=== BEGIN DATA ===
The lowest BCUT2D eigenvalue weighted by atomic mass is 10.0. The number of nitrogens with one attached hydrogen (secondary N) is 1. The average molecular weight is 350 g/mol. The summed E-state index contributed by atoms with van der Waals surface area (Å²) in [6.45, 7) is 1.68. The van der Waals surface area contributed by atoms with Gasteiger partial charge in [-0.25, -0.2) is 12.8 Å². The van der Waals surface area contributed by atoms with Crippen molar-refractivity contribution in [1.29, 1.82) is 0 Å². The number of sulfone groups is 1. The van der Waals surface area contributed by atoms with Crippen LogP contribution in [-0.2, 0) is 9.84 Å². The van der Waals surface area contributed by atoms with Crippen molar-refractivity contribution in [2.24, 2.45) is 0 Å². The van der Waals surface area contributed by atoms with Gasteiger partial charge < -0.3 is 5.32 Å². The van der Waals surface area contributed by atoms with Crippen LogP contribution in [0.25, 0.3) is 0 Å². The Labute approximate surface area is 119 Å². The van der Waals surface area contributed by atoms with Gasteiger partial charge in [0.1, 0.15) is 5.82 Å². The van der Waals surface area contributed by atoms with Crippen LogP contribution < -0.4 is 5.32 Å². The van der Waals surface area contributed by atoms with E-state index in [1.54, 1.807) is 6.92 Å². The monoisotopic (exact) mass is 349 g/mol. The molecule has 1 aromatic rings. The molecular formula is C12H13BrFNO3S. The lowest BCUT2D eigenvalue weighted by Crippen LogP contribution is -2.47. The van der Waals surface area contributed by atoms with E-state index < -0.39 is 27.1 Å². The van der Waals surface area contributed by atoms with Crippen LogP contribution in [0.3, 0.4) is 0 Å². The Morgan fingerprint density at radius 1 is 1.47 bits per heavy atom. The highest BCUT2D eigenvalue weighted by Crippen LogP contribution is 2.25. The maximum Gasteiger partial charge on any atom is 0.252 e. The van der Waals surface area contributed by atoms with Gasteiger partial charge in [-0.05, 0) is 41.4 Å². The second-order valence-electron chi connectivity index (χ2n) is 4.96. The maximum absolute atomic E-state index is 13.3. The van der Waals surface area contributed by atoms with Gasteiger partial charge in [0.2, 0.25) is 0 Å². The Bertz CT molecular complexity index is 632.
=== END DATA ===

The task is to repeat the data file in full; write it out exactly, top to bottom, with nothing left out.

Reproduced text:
The lowest BCUT2D eigenvalue weighted by atomic mass is 10.0. The number of nitrogens with one attached hydrogen (secondary N) is 1. The average molecular weight is 350 g/mol. The summed E-state index contributed by atoms with van der Waals surface area (Å²) in [6.45, 7) is 1.68. The van der Waals surface area contributed by atoms with Gasteiger partial charge in [-0.25, -0.2) is 12.8 Å². The van der Waals surface area contributed by atoms with Crippen molar-refractivity contribution in [1.29, 1.82) is 0 Å². The number of sulfone groups is 1. The van der Waals surface area contributed by atoms with Crippen LogP contribution in [-0.2, 0) is 9.84 Å². The van der Waals surface area contributed by atoms with Crippen molar-refractivity contribution in [2.24, 2.45) is 0 Å². The van der Waals surface area contributed by atoms with Gasteiger partial charge < -0.3 is 5.32 Å². The van der Waals surface area contributed by atoms with Crippen LogP contribution in [0.25, 0.3) is 0 Å². The Labute approximate surface area is 119 Å². The van der Waals surface area contributed by atoms with Gasteiger partial charge in [0.1, 0.15) is 5.82 Å². The van der Waals surface area contributed by atoms with Crippen LogP contribution < -0.4 is 5.32 Å². The van der Waals surface area contributed by atoms with E-state index in [1.54, 1.807) is 6.92 Å². The monoisotopic (exact) mass is 349 g/mol. The molecule has 1 aromatic rings. The molecular formula is C12H13BrFNO3S. The lowest BCUT2D eigenvalue weighted by Crippen LogP contribution is -2.47. The van der Waals surface area contributed by atoms with E-state index < -0.39 is 27.1 Å². The van der Waals surface area contributed by atoms with Crippen LogP contribution in [0.3, 0.4) is 0 Å². The Morgan fingerprint density at radius 1 is 1.47 bits per heavy atom. The highest BCUT2D eigenvalue weighted by Crippen LogP contribution is 2.25. The maximum Gasteiger partial charge on any atom is 0.252 e. The van der Waals surface area contributed by atoms with Gasteiger partial charge in [-0.05, 0) is 41.4 Å². The second-order valence-electron chi connectivity index (χ2n) is 4.96. The maximum absolute atomic E-state index is 13.3. The van der Waals surface area contributed by atoms with Gasteiger partial charge in [0.2, 0.25) is 0 Å². The Bertz CT molecular complexity index is 632.